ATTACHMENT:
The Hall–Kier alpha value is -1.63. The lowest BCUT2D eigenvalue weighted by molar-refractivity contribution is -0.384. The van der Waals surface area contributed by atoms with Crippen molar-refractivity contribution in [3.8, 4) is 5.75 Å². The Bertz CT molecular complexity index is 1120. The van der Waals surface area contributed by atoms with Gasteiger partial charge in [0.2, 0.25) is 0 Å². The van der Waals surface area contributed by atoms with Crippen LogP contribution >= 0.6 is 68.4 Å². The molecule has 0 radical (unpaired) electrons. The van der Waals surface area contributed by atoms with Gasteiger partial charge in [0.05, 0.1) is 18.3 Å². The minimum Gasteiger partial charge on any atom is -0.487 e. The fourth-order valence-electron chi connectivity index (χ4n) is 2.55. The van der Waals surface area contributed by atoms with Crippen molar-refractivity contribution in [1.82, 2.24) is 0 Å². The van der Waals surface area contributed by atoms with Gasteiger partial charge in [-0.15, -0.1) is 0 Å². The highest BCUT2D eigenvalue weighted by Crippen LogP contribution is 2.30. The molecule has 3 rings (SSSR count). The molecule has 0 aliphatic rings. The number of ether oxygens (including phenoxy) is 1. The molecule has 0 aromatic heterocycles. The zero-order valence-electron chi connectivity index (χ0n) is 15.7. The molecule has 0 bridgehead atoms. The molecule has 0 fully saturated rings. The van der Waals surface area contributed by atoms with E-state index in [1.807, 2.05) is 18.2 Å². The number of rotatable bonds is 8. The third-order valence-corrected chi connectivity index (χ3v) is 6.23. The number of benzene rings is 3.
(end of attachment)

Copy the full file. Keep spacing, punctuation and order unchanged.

The Hall–Kier alpha value is -1.63. The lowest BCUT2D eigenvalue weighted by molar-refractivity contribution is -0.384. The van der Waals surface area contributed by atoms with Crippen molar-refractivity contribution in [3.8, 4) is 5.75 Å². The Bertz CT molecular complexity index is 1120. The van der Waals surface area contributed by atoms with Gasteiger partial charge in [0.2, 0.25) is 0 Å². The van der Waals surface area contributed by atoms with Crippen LogP contribution >= 0.6 is 68.4 Å². The molecule has 0 radical (unpaired) electrons. The van der Waals surface area contributed by atoms with Gasteiger partial charge in [0.05, 0.1) is 18.3 Å². The minimum Gasteiger partial charge on any atom is -0.487 e. The fourth-order valence-electron chi connectivity index (χ4n) is 2.55. The van der Waals surface area contributed by atoms with Crippen molar-refractivity contribution in [1.82, 2.24) is 0 Å². The van der Waals surface area contributed by atoms with Gasteiger partial charge in [-0.15, -0.1) is 0 Å². The highest BCUT2D eigenvalue weighted by Crippen LogP contribution is 2.30. The molecule has 3 rings (SSSR count). The molecule has 0 aliphatic rings. The number of ether oxygens (including phenoxy) is 1. The molecule has 0 aromatic heterocycles. The zero-order valence-electron chi connectivity index (χ0n) is 15.7. The molecule has 0 bridgehead atoms. The molecule has 0 fully saturated rings. The van der Waals surface area contributed by atoms with E-state index in [1.807, 2.05) is 18.2 Å². The number of rotatable bonds is 8. The third-order valence-corrected chi connectivity index (χ3v) is 6.23. The number of benzene rings is 3.